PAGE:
Erika Davies: Making rational choices is expensive. It takes time and energy to collect the information necessary for rational thought, and it takes mental effort to apply rational thinking to the information we gather. To defray these costs, humans rely on mental shortcuts to make decisions. We call these heuristics. For example, we might choose options that our friends choose, choose the same thing we’ve chosen in the past, or choose the first thing we encounter. Employing heuristics doesn’t require the time, energy, or mental effort that rational thought requires. But, the probability of making a bad choice is higher when employing heuristics.
Antony Davies: Compared to rational thought, heuristics present a trade off. They’re easier to employ, but more likely to yield poor choices. And it turns out that humans tend to employ heuristic, well, rationally. We’re more likely to employ heuristics rather than rational thought when the effort we save from employing them outweighs the cost of making a poor decision.
Erika Davies: In practice, we usually employ a combination of heuristics and rational thought. For unimportant decisions, like choosing a disposable pen, we rely more heavily on heuristics. We just pick the one that attracts our attention first, or the one we recognize from past use. For more important decisions, such as buying a house, we rely more heavily on rational thought.
Antony Davies: But occasionally, humans rely too heavily on heuristics when we should be relying more on rational thought. When this happens, we say that the humans have succumb to cognitive biases. Cognitive biases are errors in decision making cause by an inappropriate reliance on heuristics.
Erika Davies: In 2002, a teenager committed suicide by flying a private plane into a building in Florida. An investigation revealed that the teenager was taking a prescription drug for sever acne. Further investigations revealed other instances throughout the country in which teenagers who were on the same drug also committed suicide.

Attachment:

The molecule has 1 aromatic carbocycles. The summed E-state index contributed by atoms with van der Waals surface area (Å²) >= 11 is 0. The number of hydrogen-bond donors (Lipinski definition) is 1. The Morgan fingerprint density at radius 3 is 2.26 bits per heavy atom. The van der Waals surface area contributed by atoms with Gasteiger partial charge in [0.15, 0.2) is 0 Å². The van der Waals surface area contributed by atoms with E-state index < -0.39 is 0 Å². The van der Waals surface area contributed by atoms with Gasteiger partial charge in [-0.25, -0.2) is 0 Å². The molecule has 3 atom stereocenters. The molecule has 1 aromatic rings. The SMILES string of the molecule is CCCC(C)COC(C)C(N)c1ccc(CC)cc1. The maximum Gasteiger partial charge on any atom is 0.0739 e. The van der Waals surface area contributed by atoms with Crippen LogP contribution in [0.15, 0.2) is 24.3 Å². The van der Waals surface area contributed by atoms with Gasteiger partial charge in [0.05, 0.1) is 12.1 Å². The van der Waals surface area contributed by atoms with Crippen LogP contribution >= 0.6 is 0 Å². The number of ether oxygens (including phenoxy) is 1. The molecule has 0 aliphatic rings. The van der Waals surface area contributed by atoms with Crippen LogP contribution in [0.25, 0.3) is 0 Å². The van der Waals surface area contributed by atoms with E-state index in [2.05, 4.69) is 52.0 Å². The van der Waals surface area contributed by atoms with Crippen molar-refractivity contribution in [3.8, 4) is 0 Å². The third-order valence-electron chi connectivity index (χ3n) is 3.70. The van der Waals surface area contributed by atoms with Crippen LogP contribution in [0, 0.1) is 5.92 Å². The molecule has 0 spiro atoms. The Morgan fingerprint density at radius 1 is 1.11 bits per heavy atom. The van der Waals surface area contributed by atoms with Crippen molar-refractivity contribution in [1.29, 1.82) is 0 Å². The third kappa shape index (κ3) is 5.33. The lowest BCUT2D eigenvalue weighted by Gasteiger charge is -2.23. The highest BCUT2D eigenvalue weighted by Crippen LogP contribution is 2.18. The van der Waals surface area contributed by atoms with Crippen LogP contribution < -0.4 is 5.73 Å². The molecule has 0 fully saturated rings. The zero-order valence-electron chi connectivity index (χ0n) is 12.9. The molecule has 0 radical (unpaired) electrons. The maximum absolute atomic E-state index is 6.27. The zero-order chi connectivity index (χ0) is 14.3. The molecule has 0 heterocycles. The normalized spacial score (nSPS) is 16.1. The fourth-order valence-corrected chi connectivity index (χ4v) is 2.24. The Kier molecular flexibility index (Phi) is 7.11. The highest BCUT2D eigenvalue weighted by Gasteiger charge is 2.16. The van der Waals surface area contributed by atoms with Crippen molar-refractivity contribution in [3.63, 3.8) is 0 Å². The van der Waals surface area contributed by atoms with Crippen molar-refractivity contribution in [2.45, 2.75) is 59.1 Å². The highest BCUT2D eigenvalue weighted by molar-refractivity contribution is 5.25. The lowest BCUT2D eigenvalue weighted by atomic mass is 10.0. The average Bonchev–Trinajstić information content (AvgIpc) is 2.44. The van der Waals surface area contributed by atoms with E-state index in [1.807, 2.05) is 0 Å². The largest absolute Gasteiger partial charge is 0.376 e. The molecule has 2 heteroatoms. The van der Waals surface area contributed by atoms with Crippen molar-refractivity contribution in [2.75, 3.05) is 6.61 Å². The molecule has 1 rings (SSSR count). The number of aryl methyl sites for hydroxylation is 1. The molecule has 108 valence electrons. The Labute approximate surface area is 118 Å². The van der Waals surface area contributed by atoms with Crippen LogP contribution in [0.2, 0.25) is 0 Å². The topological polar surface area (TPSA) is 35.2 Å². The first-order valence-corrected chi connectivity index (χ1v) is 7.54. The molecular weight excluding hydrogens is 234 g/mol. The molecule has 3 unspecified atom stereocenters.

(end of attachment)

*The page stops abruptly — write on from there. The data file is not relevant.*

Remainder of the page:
In response to this news, many people wanted to ban the drug. This is an example of a heuristic at work. Instead of collecting more information, people choose to call for a ban based on the first information they encountered. But, the first to ban a prescription drug has grave implications, and when a choice involves grave implications, over reliance on heuristics can lead to cognitive bias.
Antony Davies: The cognitive bias in this case was that people’s emotional reactions prevented them from asking an important question: how many teenagers taking the medication did not commit suicide? Subsequent researched showed that teenagers who took the prescription drug were not at great risk of suicide. In fact, it appeared more likely that the cause of the suicides was dispar over sever acne rather than the drug used to treat the acne. Yet, because of a public outcry driven by a cognitive bias, we came dangerously close to banning this drug.